The Water Energy food Nexus as a Solution Prioritising Water after 2015
Fifty percent of people on the planet live in cities, and the urban population grows by two people every second. Ninety three percent of this urban growth is occurring in poor or developing countries, and nearly forty percent of the
world’s urban expansion is growing slums. Increasing urbanisation and economic growth provides significant benefits, but it also poses a range of challenges.
Increasing water abstractions in cities coupled with irregular water availability due to climate change and other pressures, means that cities are exploring alternative strategies for securing water supplies. This can mean diversifying water supply options from a single source to a portfolio of supplies such as surface water, groundwater, re-used water, desalinated water and harvested rainwater. Effective management approaches include cooperation between catchment authorities and end users, such as utilities and industries, to put in place strategies like water demand and exploring pricing options, which still maintain people’s human right to water and sanitation. For example, the Public Utilities Board (PUB) in Singapore has adopted demand management which combines strategies for consumer behaviour change, reducing unaccounted water losses to less than five percent, introducing a water conservation tax in addition to water pricing, and enforcing mandatory and voluntary measures for water conservation.
At the same time, cities are increasingly competing for water resources with other water users such as agriculture and energy. We often see these essential resources as separate entities, but they are inextricably linked. The Water-Energy-Food nexus explores how these three areas are interlinked, and how development in one area can affect the others. Energy is needed for water and wastewater treatment as well as distribution to consumers. Water needs to be stored for farmers to be used for irrigation of crops. Management of watersheds is important to sustain sufficient flows for hydropower production, as well as providing cooling water for thermal power plants.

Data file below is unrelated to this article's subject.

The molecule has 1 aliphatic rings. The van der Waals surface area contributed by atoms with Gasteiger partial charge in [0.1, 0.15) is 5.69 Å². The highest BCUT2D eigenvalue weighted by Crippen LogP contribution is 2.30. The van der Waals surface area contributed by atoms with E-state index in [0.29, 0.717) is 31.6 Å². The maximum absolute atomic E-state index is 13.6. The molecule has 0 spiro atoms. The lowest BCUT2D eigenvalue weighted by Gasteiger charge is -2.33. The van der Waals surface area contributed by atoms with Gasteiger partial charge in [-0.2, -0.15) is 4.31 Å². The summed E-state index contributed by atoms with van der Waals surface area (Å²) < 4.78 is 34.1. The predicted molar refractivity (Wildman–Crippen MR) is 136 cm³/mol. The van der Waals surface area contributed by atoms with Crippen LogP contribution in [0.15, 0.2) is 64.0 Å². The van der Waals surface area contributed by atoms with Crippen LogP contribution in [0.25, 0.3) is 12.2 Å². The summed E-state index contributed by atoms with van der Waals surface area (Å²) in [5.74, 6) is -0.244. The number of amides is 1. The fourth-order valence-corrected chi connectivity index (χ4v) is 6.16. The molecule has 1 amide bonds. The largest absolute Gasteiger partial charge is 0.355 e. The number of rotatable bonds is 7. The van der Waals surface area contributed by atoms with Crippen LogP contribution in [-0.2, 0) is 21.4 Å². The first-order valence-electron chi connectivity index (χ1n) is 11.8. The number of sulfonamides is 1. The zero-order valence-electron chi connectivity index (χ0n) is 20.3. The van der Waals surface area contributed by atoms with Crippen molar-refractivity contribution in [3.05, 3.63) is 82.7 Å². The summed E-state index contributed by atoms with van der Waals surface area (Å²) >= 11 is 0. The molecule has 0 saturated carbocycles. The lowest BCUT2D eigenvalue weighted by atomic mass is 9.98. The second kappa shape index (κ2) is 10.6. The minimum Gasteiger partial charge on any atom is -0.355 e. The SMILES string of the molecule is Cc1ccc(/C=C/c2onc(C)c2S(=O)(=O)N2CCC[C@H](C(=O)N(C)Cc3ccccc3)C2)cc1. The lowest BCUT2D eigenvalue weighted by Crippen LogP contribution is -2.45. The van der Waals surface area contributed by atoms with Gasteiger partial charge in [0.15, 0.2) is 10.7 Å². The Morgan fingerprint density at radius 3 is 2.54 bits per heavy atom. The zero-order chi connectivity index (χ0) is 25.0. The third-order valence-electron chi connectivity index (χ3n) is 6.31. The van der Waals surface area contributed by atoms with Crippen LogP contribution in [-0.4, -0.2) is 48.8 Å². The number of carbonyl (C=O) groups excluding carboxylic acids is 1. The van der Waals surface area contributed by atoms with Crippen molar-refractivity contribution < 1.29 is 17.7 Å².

To address such competing water needs for the water, energy and food nexus means exploring opportunities to optimize water infrastructure for multiple purposes to supply water to cities and industry. This infrastructure includes engineered structures such as dams, reservoirs, canals and irrigation systems. But it also includes ecosystems and watersheds that act as ‘natural infrastructure’: mangroves that buffer against severe storms, floodplains that absorb flood waters, forests that stabilize soils, lakes and wetlands that clean and store water. Well-functioning and healthy natural infrastructure supports the performance of engineered infrastructure. For example, the maintenance of catchment forest areas can prevent increases in sedimentation that can affect downstream reservoir capacity. This interaction requires cities and industries to engage effectively and efficiently in river basin management and support the equitable negotiation of water allocations across users.
There are more and more discussions about the water, energy and food nexus and how we should be linking these three areas. This perspective thinks about taking the ideas a step further on how to practically plan and implement infrastructure and technology that can link the three elements while minimizing trade-offs. For example, looking at providing different qualities of water for different uses. Victoria Falls applied this approach by encouraging the use of river water for watering gardens, hotel grounds and golf courses, thereby reducing the cost of energy and chemicals for treatment.
There is a rich array of experience and practical knowledge across professional fields including farming, energy-production, natural resource management, and engineering. The challenge is actively bringing these together to provide active learning and knowledge exchange. The International Water Association (IWA) and the International Union for Conservation of Nature (IUCN) are looking at how to make this happen through the Nexus Dialogue on Water Infrastructure Solutions, which provides a forum for sharing experiences, lessons, tools and guidelines on how portfolios of water infrastructure and technologies can address nexus challenges. To learn more and contribute visit the Water Nexus Solutions website.
Also check the ‘nexus’-debate on the IWA Water Wiki.
This blog is intended as an information document only. It does not represent the views of the IWA membership as a whole and does not constitute the formal policy of IWA.